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Thread: 2 weeks in and trouble

  1. #1

    Default 2 weeks in and trouble

    Hi,

    I was wondering if anyone can advise around our situation or comment on their own experiences.

    My little one is 11 days old, and we're having a lot of trouble breast feeding him. The issues started really as soon as he was born, he showed no interest in the breast, and didn't feed for 3 days. In the end we had to express on a spoon to feed him, which was painfully slow and difficult. He would kick and squirm and move his head away from the spoon.

    In the mean time we continued to breastfeed, but his gape was small, and his latch shallow - barely covering the nipple. Then he would only comfort suck, which became painful for my partner and led to nipple cracks, blisters, blood. He eventually got the latch on day 5, and we were discharged, however the latching was causing further pain (although from the outside looking good)

    We had to take break from breastfeeding for 2 day to allow the breast to heal, by this time he was consuming 60mls plus a feed, and we had to give it to him via a bottle (against our desires) as he would reject a spoon or cup and end up knocking it everywhere.

    Now the breasts have healed, we've been offering the breast first, and topping him up with expressed milk in a bottle after. But he often pushes away, kicks, squirms when held close to the nipple. He will occasionally get it, and latch for 5-10mins, in which his latch looks good but is often painful, and the nipple looks distorted when he comes off. However most of the time he doesn't seem to 'get it' and becomes visibly stressed by ordeal.

    Is it an age/experience thing? Will he get it as he gets older? (friends have told us it took them weeks 6-9 to finally master it)

    Is it a size thing? I feel his mouth is small and he can't enough nipple in his mouth.

    I am slightly concerned by the use of a bottle at his age, but there is no other way we could get enough milk into him. Has anyone else used a bottle this early and managed to get their baby back on to the breast?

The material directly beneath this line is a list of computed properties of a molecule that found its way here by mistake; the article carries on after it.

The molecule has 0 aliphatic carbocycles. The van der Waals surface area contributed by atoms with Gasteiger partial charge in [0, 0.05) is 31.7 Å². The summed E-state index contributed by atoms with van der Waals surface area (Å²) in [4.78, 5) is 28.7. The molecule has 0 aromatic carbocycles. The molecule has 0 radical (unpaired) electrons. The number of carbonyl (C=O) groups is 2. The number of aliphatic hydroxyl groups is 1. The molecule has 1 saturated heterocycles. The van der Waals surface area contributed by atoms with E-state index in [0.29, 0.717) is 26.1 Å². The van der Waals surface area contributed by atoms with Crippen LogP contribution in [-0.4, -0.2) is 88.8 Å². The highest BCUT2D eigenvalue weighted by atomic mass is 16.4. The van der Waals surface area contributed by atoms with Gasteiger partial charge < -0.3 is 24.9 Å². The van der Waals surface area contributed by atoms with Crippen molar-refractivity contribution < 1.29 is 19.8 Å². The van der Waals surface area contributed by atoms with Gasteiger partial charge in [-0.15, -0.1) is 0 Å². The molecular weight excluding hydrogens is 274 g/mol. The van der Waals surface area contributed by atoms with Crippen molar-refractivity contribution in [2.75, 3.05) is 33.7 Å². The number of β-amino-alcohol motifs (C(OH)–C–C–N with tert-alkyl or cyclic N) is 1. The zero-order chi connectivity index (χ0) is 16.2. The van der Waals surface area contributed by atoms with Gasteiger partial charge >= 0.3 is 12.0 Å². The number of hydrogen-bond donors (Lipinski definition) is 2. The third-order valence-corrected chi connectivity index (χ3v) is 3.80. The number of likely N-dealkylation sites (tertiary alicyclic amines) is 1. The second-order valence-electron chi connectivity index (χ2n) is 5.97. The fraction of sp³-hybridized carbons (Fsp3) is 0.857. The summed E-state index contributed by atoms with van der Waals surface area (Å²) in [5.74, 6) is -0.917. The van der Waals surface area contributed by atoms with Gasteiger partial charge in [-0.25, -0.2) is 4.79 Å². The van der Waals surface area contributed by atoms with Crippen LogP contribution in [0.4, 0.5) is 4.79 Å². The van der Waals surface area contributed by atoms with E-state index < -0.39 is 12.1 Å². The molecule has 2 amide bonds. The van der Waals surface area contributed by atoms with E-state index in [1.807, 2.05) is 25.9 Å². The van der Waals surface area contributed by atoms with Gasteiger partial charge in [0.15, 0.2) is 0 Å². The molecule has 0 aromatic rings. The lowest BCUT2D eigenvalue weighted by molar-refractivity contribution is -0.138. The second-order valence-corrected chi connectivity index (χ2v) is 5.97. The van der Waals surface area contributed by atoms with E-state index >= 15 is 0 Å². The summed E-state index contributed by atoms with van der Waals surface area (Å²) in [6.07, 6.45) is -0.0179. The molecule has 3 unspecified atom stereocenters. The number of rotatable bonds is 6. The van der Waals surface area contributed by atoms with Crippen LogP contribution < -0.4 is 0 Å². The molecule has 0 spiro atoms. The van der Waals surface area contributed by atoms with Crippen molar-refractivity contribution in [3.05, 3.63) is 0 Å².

thanks

    Nick&Jen

  2. #2
    Join Date
    May 2006
    Posts
    20,999

    Default Re: 2 weeks in and trouble

    Welcome to the forum and congratulations on the new baby!

    When a new mom is having latch problems, the best thing she can do is to get hands-on help from a lactation consultant, preferably an IBCLC. She needs to see someone who understands that a latch can look great on the outside and still be crappy on the inside. Someone who is willing to help her with positioning. Someone who knows how to check the baby for tongue and lip ties. Preferably someone who will do a before-and-after-nursing weight check to help determine whether or not the baby is capable of feeding effectively. Someone who can help mom with a nipple shield, if using one is indicated. Someone who can help mom with pumping if that needs to be part of her routine.

    You can find IBCLCs in the phone book (sometimes), through your pediatrician, or through your local LLL.

    If it's expensive, eat the cost- it's cheaper than a year's worth of formula. If money is an issue, it may help to ask if you can pay a reduced or spread-out fee- many LCs will do this because they like helping moms and babies more than they like making money, thank goodness!

    To answer your specific questions: yes, age, experience, and size are all very important to a baby's ability to nurse. Things should get better if mom can just hang in there long enough- but don't expect everything to get better at a predefined time. Just hanging in there until 6 weeks may be all it takes to get breastfeeding sorted- but it could take longer. That's why it makes sense to get professional help now.

    Lots of moms have used bottles early on and gone on to exclusively nurse, myself included. But bottles are a risk- a lot of babies do get hooked on them and start refusing to nurse- and you want to limit their use if possible. But this has to be a choice that mom makes- it's her nipples getting hurt, after all, and that's an incredibly painful experience. Only she knows whether or not she can persist.
    Coolest thing my big girl said recently: "How can you tell the world is moving when you are standing on it?"
    Coolest thing my little girl sang recently: "I love dat one-two pupples!"

  3. #3

    Default Re: 2 weeks in and trouble

    Hi! Congratulations on your new baby!! I have successfully nursed 3 kiddos now. When I had our first baby I too experienced the same problem! My nipples were cracked, bleeding, and so painful I would sit and cry while nursing! I read a nursing book that gave me THE ONE MOST IMPORTANT TIP that led me to be able to nurse each of my children with no pain and no problems. A lot of times when trying to get baby to latch, a mother will point the nipple directly at the baby's mouth. This seems logical, but does not allow for the baby to get the proper latch on. Instead, point the nipple at the baby's nose and slide down into the mouth. Baby's generally are born with the natural sucking and latching instincts. Don't give up! I promise it will be worth it in the end. Lanolin will help the cracks and bleeding. Try not to get baby to used to the bottle as it is a completely different sucking pattern than nursing! Best of luck to your partner! Let me know if you have any other questions!

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